Groningen to Dortmund
Before you get on to reading the article, I will like to thank Nik, Steff, Atanas, Damien, Harish and Majd. Without them, this whole trip wouldn’t have been a possibility and I am lucky to call each and everyone of them my friend.
What is a club in any case? Not the buildings or the directors or the people who are paid to represent it. It’s not the television contracts, get-out clauses, marketing departments or executive boxes. It’s the noise, the passion, the feeling of belonging, the pride in your city. It’s a small boy clambering up stadium steps for the very first time, gripping his father’s hand, gawping at that hallowed stretch of turf beneath him and, without being able to do a thing about it, falling in love – Sir Bobby Robson
It is 3 a.m. in Groningen. I have been tossing and turning and tossing and turning since 11 p.m., wishing I could finally go to sleep but every time I close my eyes, every time I finally think I will fall asleep, a new thought springs into my head and a new wave of adrenaline rushes through my body. You might be wondering why (or you may not) this keeps happening to me. Was it something I ate? Was I having an existential crisis? Was I yearning to do something stupid because it was Friday night and I was in bed?
No. It was the fact that in 12 hours, I was going to be in the Signal Iduna Park with my friend Nikolay Varamezov, my Bulgarian partner in all things football. Thanks to him, and all the others previously mentioned, I received a birthday gift that matched one of my life-long dreams. To watch Borussia Dortmund play at home.
I finally fell asleep around 4:30 only to wake up at 6:30 to get on a bus to Dortmund. I have never jumped out of my bed as quickly as I did. I could’ve slept for 10 minutes and I still would not have felt tired. The image of the Yellow Wall was keeping me awake and fully focused. After a shower, I slipped into my yellow hoodie and black jeans because if I was going to watch BVB, I was going to do it right.
Nik and I met, both matching of course, and that’s when everyone else that was about to board the same 5 hour bus to Dortmund realised it was going to be a looooooooooong ride. We would talk for 5 minutes and break out into a laugh or a goofy smile. We couldn’t contain our excitement any longer and we wanted to make sure everyone around us knew.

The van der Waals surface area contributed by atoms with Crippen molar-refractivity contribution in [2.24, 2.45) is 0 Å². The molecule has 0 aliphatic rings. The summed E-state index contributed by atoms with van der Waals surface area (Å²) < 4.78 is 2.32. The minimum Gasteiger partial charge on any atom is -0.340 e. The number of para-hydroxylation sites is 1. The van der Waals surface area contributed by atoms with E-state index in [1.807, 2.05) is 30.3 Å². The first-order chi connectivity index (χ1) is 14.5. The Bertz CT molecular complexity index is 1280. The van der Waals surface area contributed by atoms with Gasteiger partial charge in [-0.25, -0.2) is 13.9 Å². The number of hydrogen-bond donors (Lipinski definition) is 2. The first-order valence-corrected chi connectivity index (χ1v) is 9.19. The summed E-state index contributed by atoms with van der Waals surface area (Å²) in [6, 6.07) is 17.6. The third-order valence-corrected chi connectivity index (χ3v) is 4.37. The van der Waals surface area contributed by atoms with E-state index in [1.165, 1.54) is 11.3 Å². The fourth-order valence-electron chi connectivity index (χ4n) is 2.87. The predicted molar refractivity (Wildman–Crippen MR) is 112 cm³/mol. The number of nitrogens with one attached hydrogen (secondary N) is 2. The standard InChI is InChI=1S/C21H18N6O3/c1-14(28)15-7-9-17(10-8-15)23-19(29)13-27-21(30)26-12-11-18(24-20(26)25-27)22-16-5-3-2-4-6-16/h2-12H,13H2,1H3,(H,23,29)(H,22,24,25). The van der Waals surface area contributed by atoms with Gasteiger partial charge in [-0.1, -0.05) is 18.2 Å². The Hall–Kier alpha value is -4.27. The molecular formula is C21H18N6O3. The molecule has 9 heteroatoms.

2 hours of sleep really make you sleepy (Who knew?) so I passed out and woke up at 12:30pm. Only an hour to go and at this point, our faces hurt from how much we had been smiling. We finally arrived at Dortmund and immediately set out to find how to get to the Westfalenstadion. Although Nik would tell you otherwise, we were very lucky that his German is as good as it is because it took him no time to approach 2 fans who were fully kitted-out with BVB merchandise. This is where the trip truly began.
The 2 men, unfortunately and stupidly I did not get their names, told us to follow them and even offered us some beer. We talked about the team, the songs we would sing, the best games they watched and our expectations for the game against Freiburg. We hopped onto the subway heading towards the stadium and this is when I saw the fans for the first time. The whole train was packed with people sporting yellow and black, and of course, drinking beer. After what was an uncomfortable but, nevertheless, enjoyable ride, we had arrived.
At first glance, it all seemed surreal. The stadium, the people, the fan-shop. It hadn’t hit me yet that we were really there, about to watch Borussia Dortmund, play in the Bundesliga. As we inched closer and closer to the stadium, our 2 tour-guides decided that the trip wouldn’t be complete without the team scarf. Nik and I expected them to take us to the shop and wait for us as we picked one out. But then they did something that showed me that football truly is an expression of love and companionship, a universal language of the two.